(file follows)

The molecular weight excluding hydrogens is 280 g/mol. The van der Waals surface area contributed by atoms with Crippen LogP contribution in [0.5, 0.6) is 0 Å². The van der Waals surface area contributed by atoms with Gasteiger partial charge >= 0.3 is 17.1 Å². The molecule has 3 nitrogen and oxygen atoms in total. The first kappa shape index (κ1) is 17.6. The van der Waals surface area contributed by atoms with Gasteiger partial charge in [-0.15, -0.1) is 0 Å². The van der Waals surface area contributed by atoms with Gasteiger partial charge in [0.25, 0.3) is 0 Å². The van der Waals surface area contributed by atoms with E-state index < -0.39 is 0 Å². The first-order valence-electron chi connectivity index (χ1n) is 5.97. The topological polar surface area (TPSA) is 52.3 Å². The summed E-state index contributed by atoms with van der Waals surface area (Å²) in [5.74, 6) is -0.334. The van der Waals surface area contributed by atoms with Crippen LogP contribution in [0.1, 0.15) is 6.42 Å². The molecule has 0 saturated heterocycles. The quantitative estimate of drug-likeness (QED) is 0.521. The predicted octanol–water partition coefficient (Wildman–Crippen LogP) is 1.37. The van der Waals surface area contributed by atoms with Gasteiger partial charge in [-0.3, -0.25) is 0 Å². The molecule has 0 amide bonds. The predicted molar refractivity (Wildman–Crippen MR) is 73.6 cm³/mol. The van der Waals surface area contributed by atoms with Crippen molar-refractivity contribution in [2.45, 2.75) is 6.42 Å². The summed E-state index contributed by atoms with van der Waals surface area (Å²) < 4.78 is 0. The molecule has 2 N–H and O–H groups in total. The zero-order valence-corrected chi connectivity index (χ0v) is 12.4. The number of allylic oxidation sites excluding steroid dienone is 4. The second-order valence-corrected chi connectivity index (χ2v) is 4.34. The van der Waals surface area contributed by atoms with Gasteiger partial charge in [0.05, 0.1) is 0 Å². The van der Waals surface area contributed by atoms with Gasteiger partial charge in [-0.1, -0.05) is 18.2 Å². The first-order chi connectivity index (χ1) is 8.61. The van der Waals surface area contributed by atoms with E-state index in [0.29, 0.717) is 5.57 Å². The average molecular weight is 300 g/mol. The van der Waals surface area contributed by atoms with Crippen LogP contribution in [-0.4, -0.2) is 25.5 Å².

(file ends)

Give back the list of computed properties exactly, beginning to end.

The molecular weight excluding hydrogens is 280 g/mol. The van der Waals surface area contributed by atoms with Crippen LogP contribution in [0.5, 0.6) is 0 Å². The van der Waals surface area contributed by atoms with Gasteiger partial charge >= 0.3 is 17.1 Å². The molecule has 3 nitrogen and oxygen atoms in total. The first kappa shape index (κ1) is 17.6. The van der Waals surface area contributed by atoms with Gasteiger partial charge in [-0.15, -0.1) is 0 Å². The van der Waals surface area contributed by atoms with Gasteiger partial charge in [0.25, 0.3) is 0 Å². The van der Waals surface area contributed by atoms with E-state index < -0.39 is 0 Å². The first-order valence-electron chi connectivity index (χ1n) is 5.97. The topological polar surface area (TPSA) is 52.3 Å². The summed E-state index contributed by atoms with van der Waals surface area (Å²) in [5.74, 6) is -0.334. The van der Waals surface area contributed by atoms with Crippen LogP contribution in [0.1, 0.15) is 6.42 Å². The molecule has 0 saturated heterocycles. The quantitative estimate of drug-likeness (QED) is 0.521. The predicted octanol–water partition coefficient (Wildman–Crippen LogP) is 1.37. The van der Waals surface area contributed by atoms with Gasteiger partial charge in [-0.3, -0.25) is 0 Å². The molecule has 0 amide bonds. The predicted molar refractivity (Wildman–Crippen MR) is 73.6 cm³/mol. The van der Waals surface area contributed by atoms with Crippen molar-refractivity contribution in [2.45, 2.75) is 6.42 Å². The summed E-state index contributed by atoms with van der Waals surface area (Å²) < 4.78 is 0. The molecule has 2 N–H and O–H groups in total. The zero-order valence-corrected chi connectivity index (χ0v) is 12.4. The number of allylic oxidation sites excluding steroid dienone is 4. The second-order valence-corrected chi connectivity index (χ2v) is 4.34. The van der Waals surface area contributed by atoms with Gasteiger partial charge in [0.05, 0.1) is 0 Å². The van der Waals surface area contributed by atoms with Gasteiger partial charge in [-0.1, -0.05) is 18.2 Å². The first-order chi connectivity index (χ1) is 8.61. The van der Waals surface area contributed by atoms with E-state index in [0.29, 0.717) is 5.57 Å². The average molecular weight is 300 g/mol. The van der Waals surface area contributed by atoms with Crippen LogP contribution in [-0.4, -0.2) is 25.5 Å².